TU / e combines light and magnetism for storage




Researchers from Eindhoven University of Technology have succeeded in describing magnetic racetrack memory with short light pulses. The method works quickly and is energy efficient, according to the scientists.

According to them, the method that the researchers have demonstrated has great potential for use in future photonic computer chips. The description of bits could be a hundred to a thousand times faster than current hard disks, so they are in prospect. Because less electronics is needed, the technology could also become more energy-efficient.

The basis of the invention lies in the use of ultrashort light pulses to determine the direction of the magnetization and thus write bits on a material. This form of optical switching has been applied for about ten years, but until now requires multiple light pulses instead of a single one to switch a magnetic pole, which is at the expense of speed and energy consumption.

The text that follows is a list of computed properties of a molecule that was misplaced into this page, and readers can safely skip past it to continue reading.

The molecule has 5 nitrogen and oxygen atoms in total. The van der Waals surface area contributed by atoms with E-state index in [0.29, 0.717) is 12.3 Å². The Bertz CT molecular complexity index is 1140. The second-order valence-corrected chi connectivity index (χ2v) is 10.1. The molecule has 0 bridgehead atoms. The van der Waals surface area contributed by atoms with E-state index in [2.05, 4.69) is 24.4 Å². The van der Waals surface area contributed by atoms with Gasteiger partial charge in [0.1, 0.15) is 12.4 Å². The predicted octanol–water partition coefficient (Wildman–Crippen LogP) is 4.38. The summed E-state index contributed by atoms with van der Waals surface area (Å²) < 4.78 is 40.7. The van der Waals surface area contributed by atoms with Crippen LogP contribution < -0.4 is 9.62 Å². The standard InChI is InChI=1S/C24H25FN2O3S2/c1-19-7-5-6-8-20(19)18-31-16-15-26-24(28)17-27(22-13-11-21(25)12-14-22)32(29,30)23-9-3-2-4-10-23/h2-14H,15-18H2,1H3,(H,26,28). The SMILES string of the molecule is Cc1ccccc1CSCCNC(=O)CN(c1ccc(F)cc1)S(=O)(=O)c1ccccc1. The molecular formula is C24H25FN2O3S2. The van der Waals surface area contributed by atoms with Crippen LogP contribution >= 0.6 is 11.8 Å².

The Eindhoven researchers used synthetic ferrimagnets as material. With this they succeeded in switching a magnetic pole with a single light pulse from a femtosecond laser. This kind of lasers emit very short pulses with a duration of a few to hundreds of femtoseconds.

The team combined the laser with so-called race track memory. This type of memory works with small magnetic domains that move along a reading and writing mechanism to be read and manipulated. In the Eindhoven system, the bits are transported by means of an electrical current through a magnetic micro wire, whereby the laser can lightly describe new bits in the empty places.

“This ‘on the fly’ copying of information between light and magnetic racetracks, without intermediate electronic steps, is like jumping back and forth between two moving high-speed trains, instead of having to switch to a station”, says TU / e- Professor Bert Koopmans. For practical application in computer chips, the researchers must reduce the micro wires to nanowires and develop a method for reading.

The research team, consisting of PhD student Mark Lalieu, Reinoud Lavrijsen and Koopmans, published the work under the name Integrating optical switching with spintronics in Nature Communications.

TU Eindhoven & # 8216; Integrating optical switching with spintronics & # 8217;


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